Is it possible to change?
One of the most extraordinary promises of Scripture is the one we hear in the prophet Jeremiah:
"This is the covenant I will make with the people of Israel after that time," declares the LORD. "I will put my law in their minds and write it on their hearts. I will be their God, and they will be my people. (Jer 31:33)
What does this promise mean for Christians, who are now indwelt by the Holy Spirit ‘in their hearts’?
The nature of progress and change in the Christian life has been one of the most controversial areas of debate amongst evangelicals over the last two centuries. Some evangelicals have felt very strongly that the New Testament calls us to a higher life or a second blessing, bestowed on us by the Holy Spirit. Others have felt that a ‘Christian perfection’ was attainable in this life.
For most of us though the issue is not a matter of whether there is some higher state to aim for in this life but the business of getting through the grit and dust of everyday life as a disciple of Jesus Christ – life as a pilgrim in progress, in other words.
David Peterson’s new book Transformed by God is in many ways a sequel to excellent book Possessed by God, in which he showed how the Bible sees ‘sanctification’ as not a process as much as a work in us by God parallel to our justification. But Peterson does think that the Christian life involves change and transformation. This new book shows the reader in a clear and direct fashion how Jeremiah’s prophecy is fleshed out by the New Testament writers.
What then is New Covenant life like? What is it like to have a renewed heart? As Peterson writes: ‘there is the ongoing character change effected by the Spirit as believers continue to gaze at Christ and desire to share his image and glory. This transformation may not simply be progressive, because of the spiritual battle in which we are engaged and because of our waywardness and weakness. But present signs of transformation point to the ultimate experience of glorification that awaits us at the resurrection’ (p. 127).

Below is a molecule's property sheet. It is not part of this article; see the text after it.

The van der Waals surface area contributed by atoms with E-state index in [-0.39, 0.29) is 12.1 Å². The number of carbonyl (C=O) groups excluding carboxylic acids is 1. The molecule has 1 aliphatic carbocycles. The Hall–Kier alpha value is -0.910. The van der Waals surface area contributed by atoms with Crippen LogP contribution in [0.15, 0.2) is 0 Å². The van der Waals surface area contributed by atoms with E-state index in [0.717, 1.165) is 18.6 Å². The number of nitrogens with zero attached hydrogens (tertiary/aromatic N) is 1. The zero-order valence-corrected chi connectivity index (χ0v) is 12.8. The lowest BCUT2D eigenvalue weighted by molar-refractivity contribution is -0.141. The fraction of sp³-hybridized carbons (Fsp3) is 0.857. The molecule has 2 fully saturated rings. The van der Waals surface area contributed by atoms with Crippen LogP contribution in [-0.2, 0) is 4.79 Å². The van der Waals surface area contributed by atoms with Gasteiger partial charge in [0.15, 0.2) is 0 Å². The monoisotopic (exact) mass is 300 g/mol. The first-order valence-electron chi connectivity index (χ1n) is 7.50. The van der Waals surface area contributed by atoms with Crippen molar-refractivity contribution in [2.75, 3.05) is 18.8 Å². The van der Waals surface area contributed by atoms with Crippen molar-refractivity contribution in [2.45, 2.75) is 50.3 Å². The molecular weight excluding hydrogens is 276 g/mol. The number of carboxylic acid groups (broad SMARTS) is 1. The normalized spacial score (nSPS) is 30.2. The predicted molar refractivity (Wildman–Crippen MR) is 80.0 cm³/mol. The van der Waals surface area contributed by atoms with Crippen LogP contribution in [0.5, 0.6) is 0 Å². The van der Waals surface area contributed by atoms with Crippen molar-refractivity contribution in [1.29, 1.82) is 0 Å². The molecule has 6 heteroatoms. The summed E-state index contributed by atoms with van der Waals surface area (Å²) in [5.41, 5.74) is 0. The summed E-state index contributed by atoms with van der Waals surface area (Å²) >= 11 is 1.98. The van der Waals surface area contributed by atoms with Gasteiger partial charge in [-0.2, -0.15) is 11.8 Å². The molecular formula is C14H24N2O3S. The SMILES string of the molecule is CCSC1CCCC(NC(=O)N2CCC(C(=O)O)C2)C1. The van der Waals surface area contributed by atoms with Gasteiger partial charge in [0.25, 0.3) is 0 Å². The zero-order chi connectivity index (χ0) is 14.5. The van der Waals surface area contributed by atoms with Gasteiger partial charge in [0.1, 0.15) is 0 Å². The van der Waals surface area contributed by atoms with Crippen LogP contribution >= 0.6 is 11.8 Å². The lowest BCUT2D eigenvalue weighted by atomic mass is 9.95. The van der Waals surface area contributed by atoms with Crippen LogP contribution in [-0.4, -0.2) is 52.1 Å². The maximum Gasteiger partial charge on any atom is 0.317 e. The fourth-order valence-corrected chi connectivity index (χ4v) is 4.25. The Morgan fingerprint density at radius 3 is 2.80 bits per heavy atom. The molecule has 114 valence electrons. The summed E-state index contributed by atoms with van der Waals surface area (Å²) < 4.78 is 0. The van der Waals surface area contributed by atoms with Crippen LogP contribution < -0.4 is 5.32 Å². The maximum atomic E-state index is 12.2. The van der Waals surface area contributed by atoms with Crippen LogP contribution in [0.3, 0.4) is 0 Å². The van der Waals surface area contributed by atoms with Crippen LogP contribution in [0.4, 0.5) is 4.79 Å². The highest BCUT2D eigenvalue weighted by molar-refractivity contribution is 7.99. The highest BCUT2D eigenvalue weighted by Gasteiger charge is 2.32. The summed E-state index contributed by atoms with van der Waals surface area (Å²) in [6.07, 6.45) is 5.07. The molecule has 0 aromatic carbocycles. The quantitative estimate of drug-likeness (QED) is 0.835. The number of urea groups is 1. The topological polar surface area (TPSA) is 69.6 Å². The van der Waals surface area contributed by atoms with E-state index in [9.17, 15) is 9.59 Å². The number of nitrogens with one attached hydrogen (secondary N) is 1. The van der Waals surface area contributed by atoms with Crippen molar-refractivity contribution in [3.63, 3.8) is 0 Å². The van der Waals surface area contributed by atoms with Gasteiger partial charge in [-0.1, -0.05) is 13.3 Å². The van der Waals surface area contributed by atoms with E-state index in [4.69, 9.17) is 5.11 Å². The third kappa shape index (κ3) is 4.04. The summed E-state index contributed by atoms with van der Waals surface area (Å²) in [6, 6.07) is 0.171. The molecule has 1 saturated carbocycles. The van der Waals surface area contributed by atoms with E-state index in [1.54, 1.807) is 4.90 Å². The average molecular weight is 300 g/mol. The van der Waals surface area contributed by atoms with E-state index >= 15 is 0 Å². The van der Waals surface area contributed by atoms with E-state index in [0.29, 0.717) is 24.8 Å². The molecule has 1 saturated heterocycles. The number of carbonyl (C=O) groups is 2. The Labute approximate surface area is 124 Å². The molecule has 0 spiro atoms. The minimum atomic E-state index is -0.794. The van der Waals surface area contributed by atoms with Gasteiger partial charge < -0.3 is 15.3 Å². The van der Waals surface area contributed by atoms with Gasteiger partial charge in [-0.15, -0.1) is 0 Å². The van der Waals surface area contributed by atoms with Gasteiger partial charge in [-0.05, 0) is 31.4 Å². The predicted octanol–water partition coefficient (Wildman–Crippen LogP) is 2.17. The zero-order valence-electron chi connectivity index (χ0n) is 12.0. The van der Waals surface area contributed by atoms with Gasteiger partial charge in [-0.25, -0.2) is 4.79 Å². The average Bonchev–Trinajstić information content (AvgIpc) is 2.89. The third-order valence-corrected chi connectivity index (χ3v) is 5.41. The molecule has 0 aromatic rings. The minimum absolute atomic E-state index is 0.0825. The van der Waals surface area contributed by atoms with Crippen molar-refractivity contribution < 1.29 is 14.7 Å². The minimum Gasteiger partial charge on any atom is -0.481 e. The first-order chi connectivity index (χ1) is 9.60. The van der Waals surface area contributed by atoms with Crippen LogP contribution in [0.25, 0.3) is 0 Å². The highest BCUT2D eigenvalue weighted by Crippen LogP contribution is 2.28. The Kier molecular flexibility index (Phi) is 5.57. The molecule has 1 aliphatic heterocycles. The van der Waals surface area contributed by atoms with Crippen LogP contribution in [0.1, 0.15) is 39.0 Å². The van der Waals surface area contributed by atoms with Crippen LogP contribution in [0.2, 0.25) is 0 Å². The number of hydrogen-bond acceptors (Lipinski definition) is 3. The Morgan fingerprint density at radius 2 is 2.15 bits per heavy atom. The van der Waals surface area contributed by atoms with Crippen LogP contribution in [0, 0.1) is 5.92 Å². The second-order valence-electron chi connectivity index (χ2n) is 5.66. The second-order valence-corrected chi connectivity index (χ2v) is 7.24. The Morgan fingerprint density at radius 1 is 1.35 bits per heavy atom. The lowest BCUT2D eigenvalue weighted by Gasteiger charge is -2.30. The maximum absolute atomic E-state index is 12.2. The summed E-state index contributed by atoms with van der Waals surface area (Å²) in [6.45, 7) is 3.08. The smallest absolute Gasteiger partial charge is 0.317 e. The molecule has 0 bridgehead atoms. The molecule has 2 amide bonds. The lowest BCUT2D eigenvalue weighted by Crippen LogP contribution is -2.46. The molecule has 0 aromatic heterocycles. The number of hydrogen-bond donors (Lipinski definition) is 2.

How do we change, and help people to change? Peterson shows how Paul continually takes people back to the saving work of Jesus Christ as the motivation and the pattern for our transformation. But more than that: we are empowered for change by the gift of the Holy Spirit working in us. It is not in our own strength that we change.
In an era of self-help books and with Christian bookshops awash with unbiblical drivel on this subject, Peterson’s book stands out. All Christians, but pastors especially, need to be clear on what the Bible teaches about the nature of change in the Christian life – not the least so we can struggle honestly together, carrying one another’s burdens, as we are called to do.
David Peterson, Transformed by God – New Covenant Life and Ministry, IVP, 2012
Feature photo: L.C.Nøttaasen